Not only do they allow for an entirely unique perspective, but the technology has become ubiquitous and relatively affordable. This means that, every single day, someone is taking to the skies for the very first time. Unfortunately, piloting a drone and operating the camera at the same time is far more difficult than it looks. Secondly, and more importantly, is the matter of public safety. Depending on where and how you fly, you could be unwittingly risking the safety of people around you. That's not something to be taken lightly.
Luckily, UK-based filmmaker Sebastian Solberg has some helpful drone filmmaking tips that will help first-time fliers operate their new UAVs safely, and get great shots at the same time. Check it out:
Sebastian also shared a few more tips in writing.
- If it’s your first time flying make sure you practice in a field far away from people, cars, and houses. It’s all about muscle memory, so fly on a daily basis for a few weeks or months in different locations before using it on set. Practice, practice, practice.
- Depending on where you’re flying, check the rules, do a quick Google. For example, you’re not allowed to fly a drone in London unless you have a permit. But you can fly over the parliament buildings in Budapest no problem. As this is a new technology lots of countries are still catching up and don’t have any drone rules. Always use common sense when flying.
- The best results are produced when flying the drone slowly with long nice fluid movements. Get close to an object and slowly rise above it to reveal the amazing vistas in front of you.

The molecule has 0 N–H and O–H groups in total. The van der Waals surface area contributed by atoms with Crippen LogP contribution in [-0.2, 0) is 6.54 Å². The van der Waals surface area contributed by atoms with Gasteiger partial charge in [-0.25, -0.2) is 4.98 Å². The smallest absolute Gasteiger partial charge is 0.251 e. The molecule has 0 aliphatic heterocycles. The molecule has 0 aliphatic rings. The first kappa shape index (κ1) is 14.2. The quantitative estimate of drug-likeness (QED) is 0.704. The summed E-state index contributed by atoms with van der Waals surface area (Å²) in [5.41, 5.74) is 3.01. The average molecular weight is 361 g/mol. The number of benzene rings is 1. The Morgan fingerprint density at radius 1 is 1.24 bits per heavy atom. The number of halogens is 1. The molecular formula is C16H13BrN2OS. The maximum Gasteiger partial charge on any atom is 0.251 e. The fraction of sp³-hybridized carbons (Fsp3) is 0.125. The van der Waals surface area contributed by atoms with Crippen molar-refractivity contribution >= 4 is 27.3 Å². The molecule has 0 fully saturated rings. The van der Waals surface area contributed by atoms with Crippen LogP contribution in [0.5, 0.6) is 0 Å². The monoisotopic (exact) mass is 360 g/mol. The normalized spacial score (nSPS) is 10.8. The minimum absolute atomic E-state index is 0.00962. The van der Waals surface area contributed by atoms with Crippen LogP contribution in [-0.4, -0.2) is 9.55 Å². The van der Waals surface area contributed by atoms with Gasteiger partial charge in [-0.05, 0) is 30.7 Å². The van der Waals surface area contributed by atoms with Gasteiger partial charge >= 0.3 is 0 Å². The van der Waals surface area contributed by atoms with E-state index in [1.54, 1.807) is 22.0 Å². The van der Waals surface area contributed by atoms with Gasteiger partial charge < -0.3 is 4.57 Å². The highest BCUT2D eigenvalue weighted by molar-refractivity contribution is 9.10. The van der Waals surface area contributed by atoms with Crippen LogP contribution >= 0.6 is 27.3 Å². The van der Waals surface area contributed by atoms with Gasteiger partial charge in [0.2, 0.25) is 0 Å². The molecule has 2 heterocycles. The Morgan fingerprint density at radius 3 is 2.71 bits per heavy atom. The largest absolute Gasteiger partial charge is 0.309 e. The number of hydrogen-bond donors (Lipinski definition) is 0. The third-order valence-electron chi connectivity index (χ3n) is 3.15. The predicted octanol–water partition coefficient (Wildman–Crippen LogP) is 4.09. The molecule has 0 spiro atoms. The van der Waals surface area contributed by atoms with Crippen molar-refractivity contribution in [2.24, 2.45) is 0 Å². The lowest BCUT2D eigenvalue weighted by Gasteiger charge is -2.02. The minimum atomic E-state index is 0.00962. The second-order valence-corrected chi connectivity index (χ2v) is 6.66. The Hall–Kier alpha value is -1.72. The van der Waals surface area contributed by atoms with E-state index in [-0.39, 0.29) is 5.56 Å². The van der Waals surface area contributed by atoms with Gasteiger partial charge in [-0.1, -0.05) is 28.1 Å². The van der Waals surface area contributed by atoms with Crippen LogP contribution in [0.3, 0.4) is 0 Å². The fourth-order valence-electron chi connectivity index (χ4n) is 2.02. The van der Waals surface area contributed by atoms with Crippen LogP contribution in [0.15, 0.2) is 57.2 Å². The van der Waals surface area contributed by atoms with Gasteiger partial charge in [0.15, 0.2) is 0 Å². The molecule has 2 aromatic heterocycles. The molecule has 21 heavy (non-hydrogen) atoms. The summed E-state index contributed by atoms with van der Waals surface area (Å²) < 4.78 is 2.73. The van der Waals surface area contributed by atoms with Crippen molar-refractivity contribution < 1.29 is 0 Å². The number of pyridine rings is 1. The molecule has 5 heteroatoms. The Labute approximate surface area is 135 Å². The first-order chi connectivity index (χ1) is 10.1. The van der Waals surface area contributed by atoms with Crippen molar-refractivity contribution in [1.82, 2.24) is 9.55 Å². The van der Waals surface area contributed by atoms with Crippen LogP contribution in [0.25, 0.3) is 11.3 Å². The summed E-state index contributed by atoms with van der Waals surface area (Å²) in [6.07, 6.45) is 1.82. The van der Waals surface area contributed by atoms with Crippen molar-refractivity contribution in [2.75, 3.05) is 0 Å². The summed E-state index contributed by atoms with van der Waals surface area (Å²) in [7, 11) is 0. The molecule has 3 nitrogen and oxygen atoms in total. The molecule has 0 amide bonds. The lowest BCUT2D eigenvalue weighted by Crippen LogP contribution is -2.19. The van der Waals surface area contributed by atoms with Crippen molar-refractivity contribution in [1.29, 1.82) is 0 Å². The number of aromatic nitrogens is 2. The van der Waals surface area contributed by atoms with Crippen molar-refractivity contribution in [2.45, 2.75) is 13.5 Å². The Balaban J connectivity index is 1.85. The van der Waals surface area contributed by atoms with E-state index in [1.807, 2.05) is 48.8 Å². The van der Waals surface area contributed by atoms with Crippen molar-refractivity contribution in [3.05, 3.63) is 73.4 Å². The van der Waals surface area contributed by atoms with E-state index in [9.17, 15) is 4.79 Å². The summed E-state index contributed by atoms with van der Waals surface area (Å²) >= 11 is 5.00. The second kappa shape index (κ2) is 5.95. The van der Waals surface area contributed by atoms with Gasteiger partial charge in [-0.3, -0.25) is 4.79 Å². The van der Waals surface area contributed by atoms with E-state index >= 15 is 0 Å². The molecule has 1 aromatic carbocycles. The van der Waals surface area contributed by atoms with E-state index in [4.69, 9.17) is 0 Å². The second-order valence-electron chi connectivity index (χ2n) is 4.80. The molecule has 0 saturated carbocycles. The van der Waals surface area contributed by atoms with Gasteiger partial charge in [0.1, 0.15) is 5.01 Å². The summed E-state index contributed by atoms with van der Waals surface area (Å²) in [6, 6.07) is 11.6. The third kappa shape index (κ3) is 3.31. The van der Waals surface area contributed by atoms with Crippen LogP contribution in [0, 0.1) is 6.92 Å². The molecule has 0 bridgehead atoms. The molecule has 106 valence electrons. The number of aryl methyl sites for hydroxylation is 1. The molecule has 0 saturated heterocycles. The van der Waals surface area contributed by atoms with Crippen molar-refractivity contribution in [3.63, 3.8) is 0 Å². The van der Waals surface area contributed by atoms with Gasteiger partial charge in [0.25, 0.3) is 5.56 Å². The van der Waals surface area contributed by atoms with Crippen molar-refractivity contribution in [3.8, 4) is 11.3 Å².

- Never fly above crowds, it’s illegal and very dangerous. Just don't do it.
- Make sure you don’t fly above 500 feet or near airports. The last thing you want to be doing is crashing into a plane. Plus, altitude restrictions change depending on where you're flying, so again, make sure you Google UAV rules for wherever you're flying before you shoot.
- The drone really shines when you can get shots that aren’t possible with a helicopter. For example when I was shooting in Scotland I got a shot of the drone flying through a castle window and it looks amazing. Be creative and try and get shots that nobody has seen before.
- Experiment with the settings on your camera that you’ve attached to the drone and see what results it produces. The more you can understand about this technology, the better equipped you’ll be as every shoot is different and may require a different look. For example if you film at 30 frames per second and then slow it down and convert it to 25 or 24 frames per second in post and the footage will have an almost dream like feel to it.
- Plan each shot before you take off. Each battery on a drone lasts about 15 minutes, so you want to maximize flight time. Like any shoot the more you plan the better the results will be (keep spare batteries on hand too).
- This is an obvious one but always check the weather conditions before flying the drone. Most drones are pretty good in wind, but if it’s super windy or raining and you don’t feel comfortable flying the drone, wait until the wind has calmed down or the rain has stopped. It can be unsafe to fly in high winds, and more than likely the footage will be unusable anyway, so just wait until the weather is more favorable.
- If you want to produce something amazing it’s got to start with a great idea. Always put the story before the tools. Audiences want to see people, stories, and experiences that they connect with on an emotional level. As filmmakers, we create content that entertains, moves, and inspires people. Drone technology won’t turn you into a great filmmaker but it will enhance your skills as a story teller and if used well will make your work shine.
So there you have it, 10 beginner tips for safer, more effective drone filmmaking. For you more experienced drone filmmakers out there, if you could go back in time and give yourself one piece of advice before your first drone flight, what would it be? Share your answers with us down in the comments!
Source: Sebastian Solberg